So yeah. While there was nothing new in the historical sense about the three-game winning streak from Jan. 11 through Jan. 22 that momentarily vaulted the Dutchmen into second place in the CAA, it all FELT decidedly new and magical to us.
The 75-71 win over College of Charleston on Jan. 11—when the Dutchmen overcame a 14-point deficit to record their biggest comeback win since the 92-90 win over James Madison on Jan. 24, 2011—was sparked by senior star Zeke Upshaw, whose back story is far different yet perhaps even more compelling than Jenkins’ was.
While Jenkins was perhaps the most established superstar in the country, Upshaw has come out of nowhere—or at least the end of the bench at Illinois State—to become the go-to guy the Dutchmen have lacked since Jenkins graduated.
Upshaw drained 3-pointers on consecutive trips late in the first half to begin the comeback. Those six points were more than he scored in 55 of his 62 games at Illinois State, and were perhaps the baskets that infused him with the self-confidence to carry himself like the best player on the team.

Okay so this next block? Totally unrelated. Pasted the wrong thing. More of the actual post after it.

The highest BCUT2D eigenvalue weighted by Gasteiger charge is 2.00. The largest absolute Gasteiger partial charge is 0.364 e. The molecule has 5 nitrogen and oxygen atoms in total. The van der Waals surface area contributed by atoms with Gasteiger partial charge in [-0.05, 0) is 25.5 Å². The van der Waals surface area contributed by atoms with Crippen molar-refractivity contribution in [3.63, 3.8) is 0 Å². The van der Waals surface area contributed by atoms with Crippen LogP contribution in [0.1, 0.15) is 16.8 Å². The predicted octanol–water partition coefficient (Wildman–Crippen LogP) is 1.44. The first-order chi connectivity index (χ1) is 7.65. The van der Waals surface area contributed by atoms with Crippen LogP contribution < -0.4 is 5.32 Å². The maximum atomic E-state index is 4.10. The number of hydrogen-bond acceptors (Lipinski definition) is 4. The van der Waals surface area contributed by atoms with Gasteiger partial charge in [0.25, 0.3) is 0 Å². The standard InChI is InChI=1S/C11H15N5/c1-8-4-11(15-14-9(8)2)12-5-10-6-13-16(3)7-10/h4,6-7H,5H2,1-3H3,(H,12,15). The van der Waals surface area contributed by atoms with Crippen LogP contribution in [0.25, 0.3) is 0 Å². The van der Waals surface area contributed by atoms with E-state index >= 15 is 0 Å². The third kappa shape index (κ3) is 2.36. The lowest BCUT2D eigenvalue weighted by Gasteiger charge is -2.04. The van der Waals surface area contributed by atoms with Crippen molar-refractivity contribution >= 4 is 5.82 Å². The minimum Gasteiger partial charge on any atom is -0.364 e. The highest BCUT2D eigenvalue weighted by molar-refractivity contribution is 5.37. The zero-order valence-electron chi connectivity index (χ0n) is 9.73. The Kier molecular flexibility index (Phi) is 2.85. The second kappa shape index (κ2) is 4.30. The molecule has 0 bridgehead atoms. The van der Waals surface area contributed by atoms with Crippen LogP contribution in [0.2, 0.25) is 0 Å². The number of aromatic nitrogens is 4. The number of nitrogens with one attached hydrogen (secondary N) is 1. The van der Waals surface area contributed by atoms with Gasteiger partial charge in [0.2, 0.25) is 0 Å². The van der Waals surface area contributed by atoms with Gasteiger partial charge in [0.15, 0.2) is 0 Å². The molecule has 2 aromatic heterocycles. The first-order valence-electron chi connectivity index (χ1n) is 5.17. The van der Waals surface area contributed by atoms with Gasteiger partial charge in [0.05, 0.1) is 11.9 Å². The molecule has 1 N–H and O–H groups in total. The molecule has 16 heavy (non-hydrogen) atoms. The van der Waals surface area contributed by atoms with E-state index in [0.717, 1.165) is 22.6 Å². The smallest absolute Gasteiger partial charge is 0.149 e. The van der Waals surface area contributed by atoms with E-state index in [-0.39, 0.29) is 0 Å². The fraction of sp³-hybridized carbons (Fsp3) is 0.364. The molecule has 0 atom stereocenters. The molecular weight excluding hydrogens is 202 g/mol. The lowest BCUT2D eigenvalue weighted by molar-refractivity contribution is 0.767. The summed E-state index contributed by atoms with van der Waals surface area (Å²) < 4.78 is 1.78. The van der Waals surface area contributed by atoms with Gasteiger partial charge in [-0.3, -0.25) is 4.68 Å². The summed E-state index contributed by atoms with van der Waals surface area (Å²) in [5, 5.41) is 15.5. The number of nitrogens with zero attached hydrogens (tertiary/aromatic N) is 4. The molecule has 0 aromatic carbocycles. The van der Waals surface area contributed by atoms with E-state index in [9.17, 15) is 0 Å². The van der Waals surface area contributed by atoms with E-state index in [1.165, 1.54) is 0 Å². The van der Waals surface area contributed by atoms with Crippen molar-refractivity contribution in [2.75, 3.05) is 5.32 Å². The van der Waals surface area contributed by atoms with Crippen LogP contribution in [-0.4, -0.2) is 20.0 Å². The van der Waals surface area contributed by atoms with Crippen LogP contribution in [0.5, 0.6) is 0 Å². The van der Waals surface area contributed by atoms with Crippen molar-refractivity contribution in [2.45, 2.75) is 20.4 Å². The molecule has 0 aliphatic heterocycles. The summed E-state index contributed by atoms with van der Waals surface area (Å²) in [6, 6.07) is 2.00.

“I think Zeke just finally said ‘Let me start making some plays for my team—I’m not going to wait around for something, I’m going to be aggressive and make plays,” Joe Mihalich said afterward. “That’s what the great players do. He basically said ‘Give me the ball. Give me the ball.’ Went down there, made a couple tough shots.”
Upshaw finished with 22 points against Charleston. Four nights later, he tied a school record with seven 3-pointers in a 69-64 win over UNC Wilmington. He had just 17 3-pointers in three seasons at Illinois State.
“I met with Zeke after the FDU game [an 86-67 loss on Jan. 2],” Mihalich said. “He said ‘Coach I’m just not used to this.’ It was an incredibly profound statement, because nothing could be more true. He’s not used to being the best player on the team, the leading scorer on the team and having somebody climbing him all the time because they [expect] so much.”